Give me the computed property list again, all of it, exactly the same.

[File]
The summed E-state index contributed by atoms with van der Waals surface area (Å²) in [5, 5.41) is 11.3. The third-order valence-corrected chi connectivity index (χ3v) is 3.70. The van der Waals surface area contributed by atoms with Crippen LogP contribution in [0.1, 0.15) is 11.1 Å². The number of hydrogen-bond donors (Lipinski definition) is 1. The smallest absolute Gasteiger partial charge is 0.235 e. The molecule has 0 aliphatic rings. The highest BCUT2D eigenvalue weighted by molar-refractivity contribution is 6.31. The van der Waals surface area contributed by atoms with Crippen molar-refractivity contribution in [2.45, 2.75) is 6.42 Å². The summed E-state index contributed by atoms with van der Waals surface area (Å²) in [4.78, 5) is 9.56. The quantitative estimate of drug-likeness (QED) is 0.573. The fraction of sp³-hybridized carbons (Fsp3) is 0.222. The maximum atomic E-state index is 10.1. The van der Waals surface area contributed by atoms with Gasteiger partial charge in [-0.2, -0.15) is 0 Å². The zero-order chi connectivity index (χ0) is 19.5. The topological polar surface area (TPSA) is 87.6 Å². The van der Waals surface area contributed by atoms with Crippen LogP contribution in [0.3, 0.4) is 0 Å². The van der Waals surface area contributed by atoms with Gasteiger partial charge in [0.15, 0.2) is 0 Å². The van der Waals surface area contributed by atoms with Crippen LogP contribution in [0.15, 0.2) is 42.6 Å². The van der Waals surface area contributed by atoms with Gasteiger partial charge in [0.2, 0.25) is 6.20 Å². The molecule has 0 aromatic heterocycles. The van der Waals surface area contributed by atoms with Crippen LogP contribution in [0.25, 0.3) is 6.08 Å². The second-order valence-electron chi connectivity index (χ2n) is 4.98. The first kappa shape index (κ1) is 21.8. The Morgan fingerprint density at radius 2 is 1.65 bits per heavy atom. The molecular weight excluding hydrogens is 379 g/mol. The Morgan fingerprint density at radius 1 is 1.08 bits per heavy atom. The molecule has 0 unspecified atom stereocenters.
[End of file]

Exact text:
The summed E-state index contributed by atoms with van der Waals surface area (Å²) in [5, 5.41) is 11.3. The third-order valence-corrected chi connectivity index (χ3v) is 3.70. The van der Waals surface area contributed by atoms with Crippen LogP contribution in [0.1, 0.15) is 11.1 Å². The number of hydrogen-bond donors (Lipinski definition) is 1. The smallest absolute Gasteiger partial charge is 0.235 e. The molecule has 0 aliphatic rings. The highest BCUT2D eigenvalue weighted by molar-refractivity contribution is 6.31. The van der Waals surface area contributed by atoms with Crippen molar-refractivity contribution in [2.45, 2.75) is 6.42 Å². The summed E-state index contributed by atoms with van der Waals surface area (Å²) in [4.78, 5) is 9.56. The quantitative estimate of drug-likeness (QED) is 0.573. The fraction of sp³-hybridized carbons (Fsp3) is 0.222. The maximum atomic E-state index is 10.1. The van der Waals surface area contributed by atoms with Gasteiger partial charge in [-0.2, -0.15) is 0 Å². The zero-order chi connectivity index (χ0) is 19.5. The topological polar surface area (TPSA) is 87.6 Å². The van der Waals surface area contributed by atoms with Crippen LogP contribution in [0.3, 0.4) is 0 Å². The van der Waals surface area contributed by atoms with Gasteiger partial charge in [0.15, 0.2) is 0 Å². The van der Waals surface area contributed by atoms with Crippen LogP contribution in [0.15, 0.2) is 42.6 Å². The van der Waals surface area contributed by atoms with Gasteiger partial charge in [0.2, 0.25) is 6.20 Å². The molecule has 0 aromatic heterocycles. The van der Waals surface area contributed by atoms with Crippen LogP contribution in [0.25, 0.3) is 6.08 Å². The second-order valence-electron chi connectivity index (χ2n) is 4.98. The first kappa shape index (κ1) is 21.8. The Morgan fingerprint density at radius 2 is 1.65 bits per heavy atom. The molecular weight excluding hydrogens is 379 g/mol. The Morgan fingerprint density at radius 1 is 1.08 bits per heavy atom. The molecule has 0 unspecified atom stereocenters.